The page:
Stowe: The Historic Toll Road experiences fall’s beauty in Vermont with a relaxing walk on a nature path or a challenging Mount Mansfield summit. A fifteen-minute hike or a full-day adventure is at your fingertips within a short walk or drive of the lodge. Along the way, make a few stops to see stunning views of Lake Champlain, fall foliage, and the Adirondack Mountains along this 4.5-mile long road.
Another great option is to take a tour. The Waterbury-Stowe Fall Foliage Day Trip from ToursByLocals will show you just why this town is referred to as “Fall’s Color Capital.”
Where to Stay: The Lodge at Spruce Peak is located at the base of Stowe’s iconic Mount Mansfield. Hyatt’s Spruce Peak offers guests over 300 beautiful stay options, including The Lodge, a luxurious 4-diamond resort at the center of The Village, a large luxury rental collection, and the highly coveted Spruce Peak Penthouses.
Take to the open road, this fall and spend some time exploring the Ocean State for foliage. Rhode Island provides the perfect getaway for those looking to enjoy classic New England fall festivities. The state harvests a cornucopia of fall activities and brilliant foliage throughout November.
Blackstone Valley: Explore Lincoln Woods, where freshwater beaches are shaded by golden yellow and red trees. Enjoy some family fun in the "Apple Valley" with an abundance of family-owned farms where travelers can pick seasonal fruits or experience the 11-mile long Blackstone River Bikeway.
Providence: Prospect Terrace, a quaint park perched on a hill overlooking the city, is a perfect place to snap some photos and take a rest from walking. Fall is also an excellent time to make the most of the outdoors by going kayaking. Take in the view of picturesque bridges, cobblestone walkways, and green riverbanks as you paddle along the Providence and Woonasquatucket Rivers via Providence Kayak Company. or take a self-guided walking tour of Providence's historic downtown.
Where to Stay: The Beatrice is Downtown Providence’s newest boutique hotel located in the historic district complete with Ignazio Cipriani’s first Bellini Restaurant and private rooftop Club in the New England region.
South County: Drive along the Ocean State's coastline through South County's quaint towns for leaf-peeping and fall exploration. Route 1 offers views along the coves and inlets, which are equal parts water and countryside foliage. Start in Westerly for a vineyard tour at Tapped Apple Cidery & Winery, one of Rhode Island's oldest orchards where apples are transformed into alcoholic beverages that taste like fall.
Where to Stay: The autumnal wonderland, The Preserve Club & Residences, welcomes fall like no other. Zipline through the foliage, explore the pumpkin patch at the Hobbit House, and book the Safari Tent Scotch and Cigar Tasting Experience, for an imaginative pop-up dining experience.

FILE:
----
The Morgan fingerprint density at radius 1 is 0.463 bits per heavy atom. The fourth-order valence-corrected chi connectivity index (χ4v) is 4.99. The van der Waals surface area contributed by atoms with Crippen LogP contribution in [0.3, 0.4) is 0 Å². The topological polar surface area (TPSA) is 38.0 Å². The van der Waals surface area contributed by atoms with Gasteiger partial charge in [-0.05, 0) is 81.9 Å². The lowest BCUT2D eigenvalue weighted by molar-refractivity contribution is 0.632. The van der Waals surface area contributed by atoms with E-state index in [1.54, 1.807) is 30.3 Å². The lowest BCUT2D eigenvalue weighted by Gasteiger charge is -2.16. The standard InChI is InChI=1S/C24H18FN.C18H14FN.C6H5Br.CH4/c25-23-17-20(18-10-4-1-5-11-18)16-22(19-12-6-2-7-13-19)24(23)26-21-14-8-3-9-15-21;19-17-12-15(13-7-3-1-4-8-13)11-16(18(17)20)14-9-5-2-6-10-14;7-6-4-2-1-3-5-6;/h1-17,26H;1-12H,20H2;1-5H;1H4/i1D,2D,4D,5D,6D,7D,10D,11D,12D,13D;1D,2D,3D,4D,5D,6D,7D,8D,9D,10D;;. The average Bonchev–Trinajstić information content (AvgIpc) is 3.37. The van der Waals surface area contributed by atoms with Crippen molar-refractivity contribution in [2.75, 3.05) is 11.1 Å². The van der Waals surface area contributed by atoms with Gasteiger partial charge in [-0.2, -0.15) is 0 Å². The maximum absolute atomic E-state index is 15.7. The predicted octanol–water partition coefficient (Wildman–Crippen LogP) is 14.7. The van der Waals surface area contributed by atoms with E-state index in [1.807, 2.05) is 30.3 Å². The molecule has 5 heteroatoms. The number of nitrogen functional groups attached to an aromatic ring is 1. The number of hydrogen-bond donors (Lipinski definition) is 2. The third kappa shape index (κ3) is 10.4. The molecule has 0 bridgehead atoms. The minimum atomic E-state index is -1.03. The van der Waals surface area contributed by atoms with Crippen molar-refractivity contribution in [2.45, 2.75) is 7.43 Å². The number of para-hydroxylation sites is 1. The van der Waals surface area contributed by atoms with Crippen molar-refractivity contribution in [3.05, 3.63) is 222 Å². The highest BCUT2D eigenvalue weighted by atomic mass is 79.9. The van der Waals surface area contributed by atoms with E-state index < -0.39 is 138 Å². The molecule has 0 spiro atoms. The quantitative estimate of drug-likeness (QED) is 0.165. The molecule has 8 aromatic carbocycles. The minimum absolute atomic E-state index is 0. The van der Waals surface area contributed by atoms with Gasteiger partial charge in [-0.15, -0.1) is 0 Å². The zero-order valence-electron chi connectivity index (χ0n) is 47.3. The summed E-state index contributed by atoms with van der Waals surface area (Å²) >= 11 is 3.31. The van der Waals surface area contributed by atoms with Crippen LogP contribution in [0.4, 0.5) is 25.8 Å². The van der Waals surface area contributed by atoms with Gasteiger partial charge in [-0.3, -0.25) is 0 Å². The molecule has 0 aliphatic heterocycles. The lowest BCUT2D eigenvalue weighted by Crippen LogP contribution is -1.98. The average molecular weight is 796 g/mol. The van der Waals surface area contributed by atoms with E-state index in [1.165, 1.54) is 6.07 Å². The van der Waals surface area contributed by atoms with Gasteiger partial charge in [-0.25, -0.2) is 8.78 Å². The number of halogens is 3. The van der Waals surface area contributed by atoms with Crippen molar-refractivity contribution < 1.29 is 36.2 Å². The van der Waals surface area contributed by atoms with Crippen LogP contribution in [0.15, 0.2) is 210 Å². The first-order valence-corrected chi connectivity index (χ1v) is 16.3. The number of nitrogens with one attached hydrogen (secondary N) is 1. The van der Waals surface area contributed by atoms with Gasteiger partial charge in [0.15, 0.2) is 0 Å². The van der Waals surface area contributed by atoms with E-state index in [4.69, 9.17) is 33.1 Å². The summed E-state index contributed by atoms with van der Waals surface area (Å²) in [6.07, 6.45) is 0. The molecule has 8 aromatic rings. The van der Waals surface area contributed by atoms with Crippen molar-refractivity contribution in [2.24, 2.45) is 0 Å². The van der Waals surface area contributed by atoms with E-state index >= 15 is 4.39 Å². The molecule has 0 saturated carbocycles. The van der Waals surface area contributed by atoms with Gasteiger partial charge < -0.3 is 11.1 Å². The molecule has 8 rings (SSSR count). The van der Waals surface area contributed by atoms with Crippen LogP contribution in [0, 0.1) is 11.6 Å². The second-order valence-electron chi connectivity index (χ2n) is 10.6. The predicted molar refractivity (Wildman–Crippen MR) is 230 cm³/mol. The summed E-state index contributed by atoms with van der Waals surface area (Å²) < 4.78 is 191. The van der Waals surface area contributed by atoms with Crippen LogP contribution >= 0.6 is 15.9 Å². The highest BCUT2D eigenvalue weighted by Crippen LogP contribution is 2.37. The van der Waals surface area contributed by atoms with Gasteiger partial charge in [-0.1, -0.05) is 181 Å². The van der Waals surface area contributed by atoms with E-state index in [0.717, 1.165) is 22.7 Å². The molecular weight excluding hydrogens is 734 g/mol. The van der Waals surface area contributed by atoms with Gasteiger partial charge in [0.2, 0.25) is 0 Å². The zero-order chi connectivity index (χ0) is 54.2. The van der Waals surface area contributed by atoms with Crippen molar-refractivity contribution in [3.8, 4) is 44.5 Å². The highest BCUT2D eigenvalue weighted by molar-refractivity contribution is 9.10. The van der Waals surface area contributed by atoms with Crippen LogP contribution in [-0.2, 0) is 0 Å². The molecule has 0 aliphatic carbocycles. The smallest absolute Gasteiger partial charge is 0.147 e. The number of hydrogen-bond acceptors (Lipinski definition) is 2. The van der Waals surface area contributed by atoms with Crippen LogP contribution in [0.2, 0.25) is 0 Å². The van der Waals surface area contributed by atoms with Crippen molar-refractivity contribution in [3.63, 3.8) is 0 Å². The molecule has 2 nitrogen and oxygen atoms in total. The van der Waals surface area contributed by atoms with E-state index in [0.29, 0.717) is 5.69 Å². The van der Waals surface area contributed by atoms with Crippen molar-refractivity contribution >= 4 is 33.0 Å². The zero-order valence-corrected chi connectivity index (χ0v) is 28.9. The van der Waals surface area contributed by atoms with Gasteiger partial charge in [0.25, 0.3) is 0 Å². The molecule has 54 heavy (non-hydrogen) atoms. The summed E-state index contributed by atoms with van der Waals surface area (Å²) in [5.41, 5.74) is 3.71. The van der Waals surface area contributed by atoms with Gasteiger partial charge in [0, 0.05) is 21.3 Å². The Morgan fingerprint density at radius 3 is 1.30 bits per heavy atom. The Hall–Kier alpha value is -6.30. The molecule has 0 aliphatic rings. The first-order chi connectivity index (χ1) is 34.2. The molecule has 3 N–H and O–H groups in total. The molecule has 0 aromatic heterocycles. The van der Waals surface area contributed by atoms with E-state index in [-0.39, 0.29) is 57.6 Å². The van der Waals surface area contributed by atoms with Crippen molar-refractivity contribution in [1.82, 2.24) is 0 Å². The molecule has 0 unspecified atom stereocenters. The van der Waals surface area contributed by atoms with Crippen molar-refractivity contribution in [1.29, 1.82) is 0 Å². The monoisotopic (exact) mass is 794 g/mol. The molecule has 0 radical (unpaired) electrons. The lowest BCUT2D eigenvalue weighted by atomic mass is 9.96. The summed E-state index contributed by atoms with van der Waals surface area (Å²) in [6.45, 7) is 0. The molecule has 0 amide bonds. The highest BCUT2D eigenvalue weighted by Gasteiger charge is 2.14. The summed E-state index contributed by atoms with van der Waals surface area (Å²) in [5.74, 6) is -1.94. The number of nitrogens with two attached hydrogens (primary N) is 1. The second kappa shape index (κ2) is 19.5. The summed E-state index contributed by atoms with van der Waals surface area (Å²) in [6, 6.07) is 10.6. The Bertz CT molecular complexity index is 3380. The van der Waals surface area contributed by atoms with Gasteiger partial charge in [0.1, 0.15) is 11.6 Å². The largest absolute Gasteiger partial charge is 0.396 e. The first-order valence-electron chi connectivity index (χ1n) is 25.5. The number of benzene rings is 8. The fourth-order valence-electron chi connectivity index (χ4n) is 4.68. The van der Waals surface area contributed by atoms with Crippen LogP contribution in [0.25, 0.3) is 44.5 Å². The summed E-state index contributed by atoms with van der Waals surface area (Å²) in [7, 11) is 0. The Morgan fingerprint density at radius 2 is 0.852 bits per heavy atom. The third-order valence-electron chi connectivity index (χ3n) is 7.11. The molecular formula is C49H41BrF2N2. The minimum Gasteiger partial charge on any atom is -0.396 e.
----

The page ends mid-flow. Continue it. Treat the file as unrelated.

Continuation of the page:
With an abundance of scenic woods filled with oak, cypress, mesquite, and maple trees, it should come as no surprise that there are ample spots to watch the leaves turn in the Lone Star State. Texas is the perfect autumn destination for anyone who may have missed seeing the leaves change up north, with peak leaf changing times in late October and early November.
East Texas, U.S. Route 69: Tyler State Park is the perfect, centrally located starting point for a nature-filled trip through the Piney Woods region of Texas. From Tyler, road trippers can head south on the U.S. Route 69 and follow along the Deep East Texas Fall Foliage Trail, taking visitors on a scenic drive from Nacogdoches through Alto or jump on the Texas State Railroad from Rusk to Palestine. This historic railroad offers a steam train experience through 25 miles of scenic woods amidst a backdrop of rolling hills and nature. Take a rest from the road at one of Tyler’s accommodation options, whether you’re looking for a luxurious hotel in town or the respite of an intimate bed and breakfast outside of town.
Central Texas, Peach Loop: Only 18 miles north of Fredericksburg, the breathtaking pink granite dome of Enchanted Rock State Natural Area is dotted with trees that change to beautiful shades of red, rust, and yellow each fall. After visiting the natural area, head 30 minutes southwest to Lady Bird Johnson Municipal Park for rolling hills and the rambling Live Oak Creek. Finish up the loop by heading southeast to Old Tunnel State Park. The abandoned railroad tunnel that gives Old Tunnel its name is home to some 3 million Mexican free-tailed bats. Those visiting the park early enough in the season may get a chance to see the bats at night. After a day of on-the-go exploration, unwind in one of Fredericksburg’s eclectic lodging options, like the Hangar Hotel, overlooking the Gillespie County Airport runway, or the A-Frame Ranch cabin nestled in a cozy wooded area just 10 minutes outside of town.
West Texas, U.S. Highway 62/180: Located in West Texas is Guadalupe Mountains National Park, which draws in visitors each year with its brilliant yellow, orange, and red leaves. Many of the park’s visitors come specifically to visit McKittrick Canyon’s breathtaking views, with its vivid fall foliage dramatically contrasting with the arid Chihuahuan desert, steep canyons, and crystal-clear blue skies. After a full day of foliage sightseeing and adventure at the park, visitors can head 90 miles east to stay overnight in the beautiful city of El Paso, where cultures and traditions seamlessly blend.